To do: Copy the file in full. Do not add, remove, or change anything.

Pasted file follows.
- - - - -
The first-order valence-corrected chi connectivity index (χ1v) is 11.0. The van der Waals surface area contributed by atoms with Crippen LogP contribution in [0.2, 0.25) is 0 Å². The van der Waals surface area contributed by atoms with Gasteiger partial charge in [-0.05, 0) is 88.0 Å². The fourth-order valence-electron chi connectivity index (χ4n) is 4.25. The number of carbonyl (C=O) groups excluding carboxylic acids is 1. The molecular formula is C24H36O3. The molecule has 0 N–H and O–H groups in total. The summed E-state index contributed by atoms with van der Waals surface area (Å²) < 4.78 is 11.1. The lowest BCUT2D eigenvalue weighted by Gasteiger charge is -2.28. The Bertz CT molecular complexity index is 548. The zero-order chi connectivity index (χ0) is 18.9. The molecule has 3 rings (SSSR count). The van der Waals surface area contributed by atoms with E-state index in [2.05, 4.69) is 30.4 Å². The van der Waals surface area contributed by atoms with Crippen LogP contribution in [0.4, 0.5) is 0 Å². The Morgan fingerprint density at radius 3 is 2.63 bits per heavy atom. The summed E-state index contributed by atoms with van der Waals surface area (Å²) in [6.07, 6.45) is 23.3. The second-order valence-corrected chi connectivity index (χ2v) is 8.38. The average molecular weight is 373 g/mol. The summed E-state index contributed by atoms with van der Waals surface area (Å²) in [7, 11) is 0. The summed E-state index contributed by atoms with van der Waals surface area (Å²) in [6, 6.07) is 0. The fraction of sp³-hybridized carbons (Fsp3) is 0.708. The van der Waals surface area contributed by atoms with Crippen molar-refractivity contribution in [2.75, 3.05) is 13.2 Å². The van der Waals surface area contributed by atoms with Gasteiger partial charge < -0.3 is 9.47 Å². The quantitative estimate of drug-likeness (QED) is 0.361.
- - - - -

The first-order valence-corrected chi connectivity index (χ1v) is 11.0. The van der Waals surface area contributed by atoms with Crippen LogP contribution in [0.2, 0.25) is 0 Å². The van der Waals surface area contributed by atoms with Gasteiger partial charge in [-0.05, 0) is 88.0 Å². The fourth-order valence-electron chi connectivity index (χ4n) is 4.25. The number of carbonyl (C=O) groups excluding carboxylic acids is 1. The molecular formula is C24H36O3. The molecule has 0 N–H and O–H groups in total. The summed E-state index contributed by atoms with van der Waals surface area (Å²) < 4.78 is 11.1. The lowest BCUT2D eigenvalue weighted by Gasteiger charge is -2.28. The Bertz CT molecular complexity index is 548. The zero-order chi connectivity index (χ0) is 18.9. The molecule has 3 rings (SSSR count). The van der Waals surface area contributed by atoms with E-state index in [2.05, 4.69) is 30.4 Å². The van der Waals surface area contributed by atoms with Crippen LogP contribution in [0.4, 0.5) is 0 Å². The Morgan fingerprint density at radius 3 is 2.63 bits per heavy atom. The summed E-state index contributed by atoms with van der Waals surface area (Å²) in [6.07, 6.45) is 23.3. The second-order valence-corrected chi connectivity index (χ2v) is 8.38. The average molecular weight is 373 g/mol. The summed E-state index contributed by atoms with van der Waals surface area (Å²) in [7, 11) is 0. The summed E-state index contributed by atoms with van der Waals surface area (Å²) in [6, 6.07) is 0. The fraction of sp³-hybridized carbons (Fsp3) is 0.708. The van der Waals surface area contributed by atoms with Crippen molar-refractivity contribution in [2.75, 3.05) is 13.2 Å². The van der Waals surface area contributed by atoms with Gasteiger partial charge < -0.3 is 9.47 Å². The quantitative estimate of drug-likeness (QED) is 0.361.